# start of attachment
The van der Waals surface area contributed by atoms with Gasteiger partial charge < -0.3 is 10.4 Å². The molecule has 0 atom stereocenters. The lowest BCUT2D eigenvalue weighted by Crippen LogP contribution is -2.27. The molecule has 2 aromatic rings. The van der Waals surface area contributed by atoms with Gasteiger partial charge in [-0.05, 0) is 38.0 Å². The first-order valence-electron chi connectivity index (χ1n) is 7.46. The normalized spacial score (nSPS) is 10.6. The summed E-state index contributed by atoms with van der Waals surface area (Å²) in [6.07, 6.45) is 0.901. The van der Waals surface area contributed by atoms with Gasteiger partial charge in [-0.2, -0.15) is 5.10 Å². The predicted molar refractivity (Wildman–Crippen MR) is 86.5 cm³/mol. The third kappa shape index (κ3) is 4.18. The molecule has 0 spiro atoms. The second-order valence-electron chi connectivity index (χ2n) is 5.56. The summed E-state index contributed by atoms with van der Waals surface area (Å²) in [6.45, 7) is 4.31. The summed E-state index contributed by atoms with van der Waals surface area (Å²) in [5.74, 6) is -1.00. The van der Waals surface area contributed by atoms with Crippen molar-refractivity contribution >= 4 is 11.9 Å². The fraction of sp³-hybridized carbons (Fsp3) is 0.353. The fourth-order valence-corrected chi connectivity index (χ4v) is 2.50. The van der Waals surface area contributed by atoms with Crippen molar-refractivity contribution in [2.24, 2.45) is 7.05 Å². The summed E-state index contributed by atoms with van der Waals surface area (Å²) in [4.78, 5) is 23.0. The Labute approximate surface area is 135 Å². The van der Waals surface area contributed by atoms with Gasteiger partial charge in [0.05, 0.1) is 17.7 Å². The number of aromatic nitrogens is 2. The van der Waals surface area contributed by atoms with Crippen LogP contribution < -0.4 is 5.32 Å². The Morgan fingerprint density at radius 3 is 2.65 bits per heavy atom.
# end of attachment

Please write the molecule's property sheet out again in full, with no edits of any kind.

The van der Waals surface area contributed by atoms with Gasteiger partial charge < -0.3 is 10.4 Å². The molecule has 0 atom stereocenters. The lowest BCUT2D eigenvalue weighted by Crippen LogP contribution is -2.27. The molecule has 2 aromatic rings. The van der Waals surface area contributed by atoms with Gasteiger partial charge in [-0.05, 0) is 38.0 Å². The first-order valence-electron chi connectivity index (χ1n) is 7.46. The normalized spacial score (nSPS) is 10.6. The summed E-state index contributed by atoms with van der Waals surface area (Å²) in [6.07, 6.45) is 0.901. The van der Waals surface area contributed by atoms with Gasteiger partial charge in [-0.2, -0.15) is 5.10 Å². The predicted molar refractivity (Wildman–Crippen MR) is 86.5 cm³/mol. The third kappa shape index (κ3) is 4.18. The molecule has 0 spiro atoms. The second-order valence-electron chi connectivity index (χ2n) is 5.56. The summed E-state index contributed by atoms with van der Waals surface area (Å²) in [6.45, 7) is 4.31. The summed E-state index contributed by atoms with van der Waals surface area (Å²) in [5.74, 6) is -1.00. The van der Waals surface area contributed by atoms with Crippen molar-refractivity contribution >= 4 is 11.9 Å². The fraction of sp³-hybridized carbons (Fsp3) is 0.353. The fourth-order valence-corrected chi connectivity index (χ4v) is 2.50. The van der Waals surface area contributed by atoms with Crippen molar-refractivity contribution in [2.24, 2.45) is 7.05 Å². The summed E-state index contributed by atoms with van der Waals surface area (Å²) in [4.78, 5) is 23.0. The Labute approximate surface area is 135 Å². The van der Waals surface area contributed by atoms with Gasteiger partial charge in [0.05, 0.1) is 17.7 Å². The number of aromatic nitrogens is 2. The van der Waals surface area contributed by atoms with Crippen LogP contribution < -0.4 is 5.32 Å². The Morgan fingerprint density at radius 3 is 2.65 bits per heavy atom.